Ferguson then built a three-story grist mill for $6,000. Spring-fed Stickney Run Creek was dammed to provide power. Before long, stores, a flour mill, a pickle factory and two cheese factories crowded the intersection of what’s now Nish and Barreville roads.
A milk and cheese operation run by Eugene and Mary Matthews was particularly successful. By 1883, the couple produced 5,000 pounds of milk daily.
Sullivan Shepard opened the pickle factory after surviving the Guntown battle in the Civil War. Actually, Shepard missed the fighting. He was in the hospital suffering from the “effects of an insect in his ear,” says Pfannkuche.
Barreville was a happening place. “Quite an exciting little town, Barreville,” opined the Nunda Herald in 1883. “Some of the residents make it so by shooting cats, chickens and carriage top covers and other things of interest.”
Alas, the excitement petered out when the railroad veered north in the 1850s.
Barreville was swallowed into Prairie Grove, yet remnants remain. Older homes from the 19th century sit near Barreville and Nash roads. Parts of the dam and building foundations exist in the scrub.
There are other reminders, as well. A board member of the Crystal Lake Historical Society is Pat Paul, whose great-grandfather was a cheese whiz: Eugene Matthews.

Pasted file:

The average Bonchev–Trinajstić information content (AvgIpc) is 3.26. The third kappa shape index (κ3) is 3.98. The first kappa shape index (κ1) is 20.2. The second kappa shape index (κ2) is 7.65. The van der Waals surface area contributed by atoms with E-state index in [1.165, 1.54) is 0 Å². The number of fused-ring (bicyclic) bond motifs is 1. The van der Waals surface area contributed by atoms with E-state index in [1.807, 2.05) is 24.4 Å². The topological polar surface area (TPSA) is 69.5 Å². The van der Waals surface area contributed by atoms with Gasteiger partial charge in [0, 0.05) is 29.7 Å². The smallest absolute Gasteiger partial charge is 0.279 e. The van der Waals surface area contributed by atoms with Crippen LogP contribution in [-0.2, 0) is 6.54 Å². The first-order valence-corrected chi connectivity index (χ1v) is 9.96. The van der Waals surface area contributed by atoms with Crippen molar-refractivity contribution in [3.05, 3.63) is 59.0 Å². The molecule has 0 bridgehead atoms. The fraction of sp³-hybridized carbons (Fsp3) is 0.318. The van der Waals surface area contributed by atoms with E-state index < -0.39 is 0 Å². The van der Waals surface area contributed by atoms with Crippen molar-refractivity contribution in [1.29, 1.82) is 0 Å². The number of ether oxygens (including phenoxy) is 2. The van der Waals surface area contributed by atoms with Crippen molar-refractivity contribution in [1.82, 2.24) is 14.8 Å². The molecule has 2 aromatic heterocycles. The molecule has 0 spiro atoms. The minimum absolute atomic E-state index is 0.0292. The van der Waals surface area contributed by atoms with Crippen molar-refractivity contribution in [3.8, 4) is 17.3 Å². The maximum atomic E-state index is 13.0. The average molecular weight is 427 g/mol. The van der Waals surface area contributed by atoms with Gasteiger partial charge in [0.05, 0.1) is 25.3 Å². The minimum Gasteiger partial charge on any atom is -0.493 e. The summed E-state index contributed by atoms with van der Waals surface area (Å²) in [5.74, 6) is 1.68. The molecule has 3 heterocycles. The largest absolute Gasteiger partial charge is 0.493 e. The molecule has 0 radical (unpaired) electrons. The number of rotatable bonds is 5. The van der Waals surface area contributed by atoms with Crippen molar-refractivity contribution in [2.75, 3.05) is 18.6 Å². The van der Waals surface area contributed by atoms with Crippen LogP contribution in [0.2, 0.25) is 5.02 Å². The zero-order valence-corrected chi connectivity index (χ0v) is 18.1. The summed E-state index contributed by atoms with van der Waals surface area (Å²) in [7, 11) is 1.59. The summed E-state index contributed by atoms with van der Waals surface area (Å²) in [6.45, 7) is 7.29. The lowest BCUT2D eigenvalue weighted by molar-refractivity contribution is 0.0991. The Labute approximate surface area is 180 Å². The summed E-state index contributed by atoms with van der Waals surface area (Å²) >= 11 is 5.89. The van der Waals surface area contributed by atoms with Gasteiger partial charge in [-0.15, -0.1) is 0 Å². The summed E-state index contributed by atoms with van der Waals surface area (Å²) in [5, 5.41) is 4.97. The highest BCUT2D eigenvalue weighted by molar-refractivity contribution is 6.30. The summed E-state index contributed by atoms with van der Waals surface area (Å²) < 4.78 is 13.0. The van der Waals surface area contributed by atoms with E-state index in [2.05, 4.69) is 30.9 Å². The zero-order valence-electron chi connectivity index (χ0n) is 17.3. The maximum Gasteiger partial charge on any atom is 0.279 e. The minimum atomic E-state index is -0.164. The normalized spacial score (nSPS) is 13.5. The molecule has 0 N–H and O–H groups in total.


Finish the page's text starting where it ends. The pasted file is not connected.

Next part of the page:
Neatly groomed Ostend Cemetery occupies a single acre off Ill. Rt. 120. Its weathered grave markers hide lifetimes of stories, tales of hardships, livelihoods established and families rooted.
Appollos Thompson set aside the land to bury his wife, Lucinda. They had moved from Vermont in 1842. Lucinda, after nursing her sick daughter back to health, apparently contracted the same illness and died in late 1842. She was 52. Appollos died in 1861 at age 71. He lies alongside Lucinda.
The place was originally called Thompson Burial Grounds and was later known as Overocker Cemetery, apparently a reference to a young couple who frequently visited the graveyard, rocking with grief at the death of their child.
The cemetery was part of a historical tour once led by Pfannkuche and Kurt Begalka, former administrator of the McHenry County Historical Society and Museum.
“It’s a cool place to visit,” says Begalka. “It’s a tangible representation of the people who lived here long ago.”
Railroads doomed Ostend in the 1850s when two bypassed the town, first the Fox River Valley Railroad, which favored Elgin, and then the Chicago, St. Paul and Fond du Lac Railroad, which boosted Woodstock.
The selection of Woodstock as the county seat also hurt Ostend, says Pfannkuche. So, too, did human miscalculation. The settlement’s small creek was too meager to turn a mill wheel. Some Ostend pioneers relocated toward Nippersink Creek in Greenwood, which still exists.
The Lingering Past
“Ghost town” implies vanishing or emptiness, but it can also evoke a spirit, something not seen but still present. The past and the present keep colliding in the northwest suburbs. For more than 30 years, until the 2000s, Everett Thomas oversaw the Ostend cemetery’s maintenance. His great-grandfather, Andrew, staked out 80 acres in 1840. His farm adjoined the Thompson property.
Among the graves he kept neat were those of five Thomases.
Begalka, for one, is all for keeping the past alive.
“We overlook the past,” he says. “Take away our smartphones and how smart are we? These people who came before us were pretty smart. They carved out a living.”